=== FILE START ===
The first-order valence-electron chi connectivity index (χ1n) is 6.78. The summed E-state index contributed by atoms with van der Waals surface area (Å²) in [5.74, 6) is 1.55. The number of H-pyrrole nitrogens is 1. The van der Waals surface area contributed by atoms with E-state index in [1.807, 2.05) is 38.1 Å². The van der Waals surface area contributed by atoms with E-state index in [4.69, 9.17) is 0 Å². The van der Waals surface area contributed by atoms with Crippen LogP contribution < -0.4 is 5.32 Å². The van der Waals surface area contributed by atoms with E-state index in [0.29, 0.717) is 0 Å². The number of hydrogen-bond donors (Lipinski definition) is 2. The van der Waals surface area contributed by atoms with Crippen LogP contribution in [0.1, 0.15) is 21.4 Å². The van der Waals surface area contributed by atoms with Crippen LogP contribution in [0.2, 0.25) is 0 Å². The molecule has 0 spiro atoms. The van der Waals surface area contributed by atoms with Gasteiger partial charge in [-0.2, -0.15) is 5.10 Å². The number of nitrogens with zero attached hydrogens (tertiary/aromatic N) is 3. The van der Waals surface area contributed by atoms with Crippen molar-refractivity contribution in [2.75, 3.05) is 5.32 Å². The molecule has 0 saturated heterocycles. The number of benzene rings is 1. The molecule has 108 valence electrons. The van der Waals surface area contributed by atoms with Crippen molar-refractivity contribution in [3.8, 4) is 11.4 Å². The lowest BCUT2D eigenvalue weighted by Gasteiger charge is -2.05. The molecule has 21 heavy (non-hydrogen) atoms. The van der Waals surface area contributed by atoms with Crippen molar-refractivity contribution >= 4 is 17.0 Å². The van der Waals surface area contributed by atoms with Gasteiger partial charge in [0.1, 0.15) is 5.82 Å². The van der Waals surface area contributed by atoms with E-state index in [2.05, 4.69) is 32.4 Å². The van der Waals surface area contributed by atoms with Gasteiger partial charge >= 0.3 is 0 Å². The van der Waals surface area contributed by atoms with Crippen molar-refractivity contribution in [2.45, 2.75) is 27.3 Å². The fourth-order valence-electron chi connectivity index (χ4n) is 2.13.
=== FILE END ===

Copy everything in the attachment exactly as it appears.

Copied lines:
The first-order valence-electron chi connectivity index (χ1n) is 6.78. The summed E-state index contributed by atoms with van der Waals surface area (Å²) in [5.74, 6) is 1.55. The number of H-pyrrole nitrogens is 1. The van der Waals surface area contributed by atoms with E-state index in [1.807, 2.05) is 38.1 Å². The van der Waals surface area contributed by atoms with E-state index in [4.69, 9.17) is 0 Å². The van der Waals surface area contributed by atoms with Crippen LogP contribution < -0.4 is 5.32 Å². The van der Waals surface area contributed by atoms with E-state index in [0.29, 0.717) is 0 Å². The number of hydrogen-bond donors (Lipinski definition) is 2. The van der Waals surface area contributed by atoms with Crippen LogP contribution in [0.1, 0.15) is 21.4 Å². The van der Waals surface area contributed by atoms with Crippen LogP contribution in [0.2, 0.25) is 0 Å². The molecule has 0 spiro atoms. The van der Waals surface area contributed by atoms with Gasteiger partial charge in [-0.2, -0.15) is 5.10 Å². The number of nitrogens with zero attached hydrogens (tertiary/aromatic N) is 3. The van der Waals surface area contributed by atoms with Crippen molar-refractivity contribution in [2.75, 3.05) is 5.32 Å². The molecule has 0 saturated heterocycles. The number of benzene rings is 1. The molecule has 108 valence electrons. The van der Waals surface area contributed by atoms with Crippen molar-refractivity contribution in [3.8, 4) is 11.4 Å². The lowest BCUT2D eigenvalue weighted by Gasteiger charge is -2.05. The molecule has 21 heavy (non-hydrogen) atoms. The van der Waals surface area contributed by atoms with Crippen molar-refractivity contribution >= 4 is 17.0 Å². The van der Waals surface area contributed by atoms with Gasteiger partial charge in [0.1, 0.15) is 5.82 Å². The van der Waals surface area contributed by atoms with E-state index in [2.05, 4.69) is 32.4 Å². The van der Waals surface area contributed by atoms with Gasteiger partial charge >= 0.3 is 0 Å². The van der Waals surface area contributed by atoms with Crippen molar-refractivity contribution in [2.45, 2.75) is 27.3 Å². The fourth-order valence-electron chi connectivity index (χ4n) is 2.13.